Zimbabwe has added the Chinese yuan, Australian dollar and two other currencies from Asia to the multi-currency basket as the country turns to the East to ease the liquidity constraints biting the economy.
By Bernard Mpofu Acting Business Editor
Presenting the Monetary Policy Statement in Harare yesterday, acting Reserve Bank of Zimbabwe governor Charity Dhliwayo said Treasury had no immediate plans to re-introduce the local currency.
Before this latest policy intervention, the multi-currency basket was dominated by the United States dollar, South African rand and Botswana pula.
The move could signal a gear up in government’s look-east policy which was adopted more than a decade ago after Harare fell out of favour with the European Union and the United States due to alleged gross human rights violations and failure to uphold the rule of law.
“Trade and investment ties between Zimbabwe, China, India, Japan and Australia have grown appreciably. It is against this back ground of growth in trade and investment ties that in the 2014 National Budget, the Minister of Finance and Economic Development underscored the importance of including other currencies in the basket of already circulating currencies,” Dhliwayo said.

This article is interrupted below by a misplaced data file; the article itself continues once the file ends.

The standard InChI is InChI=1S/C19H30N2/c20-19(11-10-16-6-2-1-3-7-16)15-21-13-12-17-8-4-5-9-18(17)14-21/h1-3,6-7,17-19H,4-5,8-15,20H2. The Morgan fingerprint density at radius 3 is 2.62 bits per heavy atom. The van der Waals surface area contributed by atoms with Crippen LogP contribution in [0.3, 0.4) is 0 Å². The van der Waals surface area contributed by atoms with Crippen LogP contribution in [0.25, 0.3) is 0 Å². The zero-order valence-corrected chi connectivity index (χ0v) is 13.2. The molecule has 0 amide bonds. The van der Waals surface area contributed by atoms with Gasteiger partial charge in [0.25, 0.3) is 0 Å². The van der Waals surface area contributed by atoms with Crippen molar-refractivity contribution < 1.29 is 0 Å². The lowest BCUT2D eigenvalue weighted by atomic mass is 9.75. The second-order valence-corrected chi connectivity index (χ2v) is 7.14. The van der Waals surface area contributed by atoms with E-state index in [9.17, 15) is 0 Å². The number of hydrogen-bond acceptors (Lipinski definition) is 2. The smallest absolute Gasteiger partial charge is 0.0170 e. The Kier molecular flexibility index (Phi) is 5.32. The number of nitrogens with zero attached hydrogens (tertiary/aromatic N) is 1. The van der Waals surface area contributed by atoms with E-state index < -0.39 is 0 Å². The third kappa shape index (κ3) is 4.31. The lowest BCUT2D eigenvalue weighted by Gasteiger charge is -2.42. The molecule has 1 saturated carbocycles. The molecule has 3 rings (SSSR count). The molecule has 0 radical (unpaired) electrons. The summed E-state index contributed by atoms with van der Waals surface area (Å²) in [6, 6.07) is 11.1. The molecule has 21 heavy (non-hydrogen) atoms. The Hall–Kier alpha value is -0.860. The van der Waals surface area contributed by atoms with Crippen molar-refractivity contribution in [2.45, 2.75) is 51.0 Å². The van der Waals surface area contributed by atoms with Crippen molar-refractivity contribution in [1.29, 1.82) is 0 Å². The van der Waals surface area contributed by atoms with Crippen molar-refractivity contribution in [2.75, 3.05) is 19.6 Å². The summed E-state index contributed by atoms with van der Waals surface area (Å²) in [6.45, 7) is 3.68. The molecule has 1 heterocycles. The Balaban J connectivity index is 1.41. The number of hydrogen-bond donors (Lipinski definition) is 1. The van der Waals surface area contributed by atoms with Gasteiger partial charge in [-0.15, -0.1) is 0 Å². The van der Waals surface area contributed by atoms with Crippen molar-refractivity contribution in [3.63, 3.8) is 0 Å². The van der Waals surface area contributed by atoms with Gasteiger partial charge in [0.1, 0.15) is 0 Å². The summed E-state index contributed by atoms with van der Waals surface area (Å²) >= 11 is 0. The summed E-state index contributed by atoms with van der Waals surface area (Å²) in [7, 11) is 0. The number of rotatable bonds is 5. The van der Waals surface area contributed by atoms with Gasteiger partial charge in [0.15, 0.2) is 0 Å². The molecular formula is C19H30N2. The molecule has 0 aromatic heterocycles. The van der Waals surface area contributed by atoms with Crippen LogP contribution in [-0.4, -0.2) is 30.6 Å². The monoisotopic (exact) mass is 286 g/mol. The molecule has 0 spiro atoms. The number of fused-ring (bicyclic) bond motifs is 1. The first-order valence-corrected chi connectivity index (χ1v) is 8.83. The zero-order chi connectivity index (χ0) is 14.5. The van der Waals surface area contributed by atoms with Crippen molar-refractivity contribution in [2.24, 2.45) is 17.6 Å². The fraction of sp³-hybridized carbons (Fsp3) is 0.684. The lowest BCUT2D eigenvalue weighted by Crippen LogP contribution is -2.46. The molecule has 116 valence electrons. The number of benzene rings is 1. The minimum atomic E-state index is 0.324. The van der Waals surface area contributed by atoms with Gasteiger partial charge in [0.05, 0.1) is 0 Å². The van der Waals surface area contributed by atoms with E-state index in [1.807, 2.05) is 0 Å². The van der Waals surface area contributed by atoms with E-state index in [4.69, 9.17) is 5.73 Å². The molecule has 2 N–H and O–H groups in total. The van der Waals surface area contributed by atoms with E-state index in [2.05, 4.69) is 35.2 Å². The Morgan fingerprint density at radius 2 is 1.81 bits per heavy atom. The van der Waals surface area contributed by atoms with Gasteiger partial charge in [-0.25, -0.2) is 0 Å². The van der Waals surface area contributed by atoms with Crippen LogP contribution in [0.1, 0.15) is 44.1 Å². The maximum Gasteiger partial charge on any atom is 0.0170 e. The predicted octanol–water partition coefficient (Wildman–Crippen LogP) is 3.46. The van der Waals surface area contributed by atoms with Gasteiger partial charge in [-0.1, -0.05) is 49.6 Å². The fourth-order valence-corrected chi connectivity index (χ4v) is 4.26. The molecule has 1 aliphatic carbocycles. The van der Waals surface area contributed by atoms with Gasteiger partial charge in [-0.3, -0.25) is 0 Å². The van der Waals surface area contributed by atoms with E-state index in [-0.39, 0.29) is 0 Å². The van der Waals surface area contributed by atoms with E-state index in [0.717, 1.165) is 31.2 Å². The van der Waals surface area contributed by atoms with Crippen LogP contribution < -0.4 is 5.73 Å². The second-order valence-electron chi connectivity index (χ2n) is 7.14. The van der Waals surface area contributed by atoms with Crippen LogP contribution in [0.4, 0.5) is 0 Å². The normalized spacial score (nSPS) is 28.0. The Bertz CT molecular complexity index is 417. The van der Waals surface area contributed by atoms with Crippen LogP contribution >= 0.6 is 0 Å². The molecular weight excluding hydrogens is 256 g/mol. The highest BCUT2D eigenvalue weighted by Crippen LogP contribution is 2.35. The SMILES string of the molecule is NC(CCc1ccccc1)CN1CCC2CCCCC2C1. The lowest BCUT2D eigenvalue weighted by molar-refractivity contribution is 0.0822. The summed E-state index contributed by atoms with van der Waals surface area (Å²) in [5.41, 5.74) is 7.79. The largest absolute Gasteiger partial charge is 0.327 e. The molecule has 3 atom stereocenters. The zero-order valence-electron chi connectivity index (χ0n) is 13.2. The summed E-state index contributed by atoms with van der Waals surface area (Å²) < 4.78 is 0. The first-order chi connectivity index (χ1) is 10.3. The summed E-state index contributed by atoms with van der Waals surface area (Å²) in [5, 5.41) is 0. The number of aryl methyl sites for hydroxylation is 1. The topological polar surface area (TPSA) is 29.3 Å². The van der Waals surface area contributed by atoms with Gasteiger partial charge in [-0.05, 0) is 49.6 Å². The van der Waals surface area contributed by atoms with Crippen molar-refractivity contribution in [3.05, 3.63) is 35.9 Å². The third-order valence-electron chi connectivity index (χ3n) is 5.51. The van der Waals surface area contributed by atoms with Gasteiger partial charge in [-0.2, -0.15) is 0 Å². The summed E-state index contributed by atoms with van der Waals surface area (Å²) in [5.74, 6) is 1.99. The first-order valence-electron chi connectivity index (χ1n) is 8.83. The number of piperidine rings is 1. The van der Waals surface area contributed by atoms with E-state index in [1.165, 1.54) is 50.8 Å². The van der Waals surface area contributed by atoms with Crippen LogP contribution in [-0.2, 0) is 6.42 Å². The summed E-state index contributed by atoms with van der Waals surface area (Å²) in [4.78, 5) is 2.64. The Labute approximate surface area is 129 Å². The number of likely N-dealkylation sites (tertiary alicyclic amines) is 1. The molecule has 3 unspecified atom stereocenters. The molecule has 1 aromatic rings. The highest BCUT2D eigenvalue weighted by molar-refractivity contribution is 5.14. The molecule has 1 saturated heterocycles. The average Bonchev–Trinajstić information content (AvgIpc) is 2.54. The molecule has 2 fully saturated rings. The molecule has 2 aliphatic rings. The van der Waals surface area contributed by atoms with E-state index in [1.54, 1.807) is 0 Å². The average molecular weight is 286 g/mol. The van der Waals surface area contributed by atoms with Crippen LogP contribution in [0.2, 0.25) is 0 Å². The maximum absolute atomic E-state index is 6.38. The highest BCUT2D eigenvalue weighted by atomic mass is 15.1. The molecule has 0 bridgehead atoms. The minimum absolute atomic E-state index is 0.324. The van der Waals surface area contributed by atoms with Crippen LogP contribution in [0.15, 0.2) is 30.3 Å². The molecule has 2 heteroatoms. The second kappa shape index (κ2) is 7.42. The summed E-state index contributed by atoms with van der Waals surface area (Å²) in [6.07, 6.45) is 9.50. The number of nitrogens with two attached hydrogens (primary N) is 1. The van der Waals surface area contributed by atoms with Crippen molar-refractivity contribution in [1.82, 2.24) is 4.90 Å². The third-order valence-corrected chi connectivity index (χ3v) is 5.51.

“In this regard, we wish to advise exporters and the general transacting public that in addition to the opening of accounts denominated in Botswana Pula, British Pound Sterling, Euro, South African Rand, United States Dollar, individuals and corporates can also open accounts denominated in the Australian Dollar (AUD), Chinese Yuan (CYN), Indian Rupee (INR) and Japanese Yen (JPY).”
The use of the multi-currency regime was credited with stemming hyperinflation which had made the local currency worthless.
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Turning to the capitalisation status of local financial institutions, the central bank acting governor also announced a reprieve for banking institutions after postponing the deadline for the ongoing capitalisation exercise to 2020. Banks were in June expected to raise $100 million in core capital amid concerns that predominantly locally-owned lenders were struggling to meet the new threshold.
“Capital requirements remain at current levels of $25 million for Commercial Banks, $25 million for Merchant Banks, $20 million of Building Societies, $15 million for Discount and Finance Houses and $5 million for Microfinance Banks. Nevertheless, compliance with Cabinet-approved levels has now been moved to 31 December 2020,” Dhliwayo said.